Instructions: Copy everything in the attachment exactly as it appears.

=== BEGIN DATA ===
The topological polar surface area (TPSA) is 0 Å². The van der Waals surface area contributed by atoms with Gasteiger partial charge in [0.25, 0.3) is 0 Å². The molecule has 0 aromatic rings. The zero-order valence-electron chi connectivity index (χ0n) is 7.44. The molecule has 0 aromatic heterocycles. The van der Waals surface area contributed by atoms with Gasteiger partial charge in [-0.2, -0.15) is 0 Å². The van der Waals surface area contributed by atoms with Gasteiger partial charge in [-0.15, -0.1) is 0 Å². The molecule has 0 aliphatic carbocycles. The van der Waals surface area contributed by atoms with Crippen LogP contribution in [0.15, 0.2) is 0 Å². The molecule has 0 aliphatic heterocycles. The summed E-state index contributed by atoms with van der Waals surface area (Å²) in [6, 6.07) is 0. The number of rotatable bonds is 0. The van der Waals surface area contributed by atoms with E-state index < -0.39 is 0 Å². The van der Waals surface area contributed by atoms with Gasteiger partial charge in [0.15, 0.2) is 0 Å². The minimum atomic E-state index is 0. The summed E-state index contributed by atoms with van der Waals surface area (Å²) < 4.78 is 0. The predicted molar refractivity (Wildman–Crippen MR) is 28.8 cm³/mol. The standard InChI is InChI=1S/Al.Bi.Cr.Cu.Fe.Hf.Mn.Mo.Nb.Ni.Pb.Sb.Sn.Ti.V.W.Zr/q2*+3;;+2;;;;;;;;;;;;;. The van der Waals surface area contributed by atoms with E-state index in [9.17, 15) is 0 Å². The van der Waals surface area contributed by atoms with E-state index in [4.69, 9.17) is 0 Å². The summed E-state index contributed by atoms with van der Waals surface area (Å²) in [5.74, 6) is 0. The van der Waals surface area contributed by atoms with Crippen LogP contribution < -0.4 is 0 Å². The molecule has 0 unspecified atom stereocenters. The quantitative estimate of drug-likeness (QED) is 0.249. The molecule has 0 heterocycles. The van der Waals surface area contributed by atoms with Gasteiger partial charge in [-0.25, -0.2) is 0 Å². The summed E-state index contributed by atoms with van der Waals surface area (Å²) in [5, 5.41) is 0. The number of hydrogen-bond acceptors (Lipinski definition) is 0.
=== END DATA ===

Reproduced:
The topological polar surface area (TPSA) is 0 Å². The van der Waals surface area contributed by atoms with Gasteiger partial charge in [0.25, 0.3) is 0 Å². The molecule has 0 aromatic rings. The zero-order valence-electron chi connectivity index (χ0n) is 7.44. The molecule has 0 aromatic heterocycles. The van der Waals surface area contributed by atoms with Gasteiger partial charge in [-0.2, -0.15) is 0 Å². The van der Waals surface area contributed by atoms with Gasteiger partial charge in [-0.15, -0.1) is 0 Å². The molecule has 0 aliphatic carbocycles. The van der Waals surface area contributed by atoms with Crippen LogP contribution in [0.15, 0.2) is 0 Å². The molecule has 0 aliphatic heterocycles. The summed E-state index contributed by atoms with van der Waals surface area (Å²) in [6, 6.07) is 0. The number of rotatable bonds is 0. The van der Waals surface area contributed by atoms with E-state index < -0.39 is 0 Å². The van der Waals surface area contributed by atoms with Gasteiger partial charge in [0.15, 0.2) is 0 Å². The minimum atomic E-state index is 0. The summed E-state index contributed by atoms with van der Waals surface area (Å²) < 4.78 is 0. The predicted molar refractivity (Wildman–Crippen MR) is 28.8 cm³/mol. The standard InChI is InChI=1S/Al.Bi.Cr.Cu.Fe.Hf.Mn.Mo.Nb.Ni.Pb.Sb.Sn.Ti.V.W.Zr/q2*+3;;+2;;;;;;;;;;;;;. The van der Waals surface area contributed by atoms with E-state index in [9.17, 15) is 0 Å². The van der Waals surface area contributed by atoms with E-state index in [4.69, 9.17) is 0 Å². The summed E-state index contributed by atoms with van der Waals surface area (Å²) in [5.74, 6) is 0. The van der Waals surface area contributed by atoms with Crippen LogP contribution < -0.4 is 0 Å². The molecule has 0 unspecified atom stereocenters. The quantitative estimate of drug-likeness (QED) is 0.249. The molecule has 0 heterocycles. The van der Waals surface area contributed by atoms with Gasteiger partial charge in [-0.25, -0.2) is 0 Å². The summed E-state index contributed by atoms with van der Waals surface area (Å²) in [5, 5.41) is 0. The number of hydrogen-bond acceptors (Lipinski definition) is 0.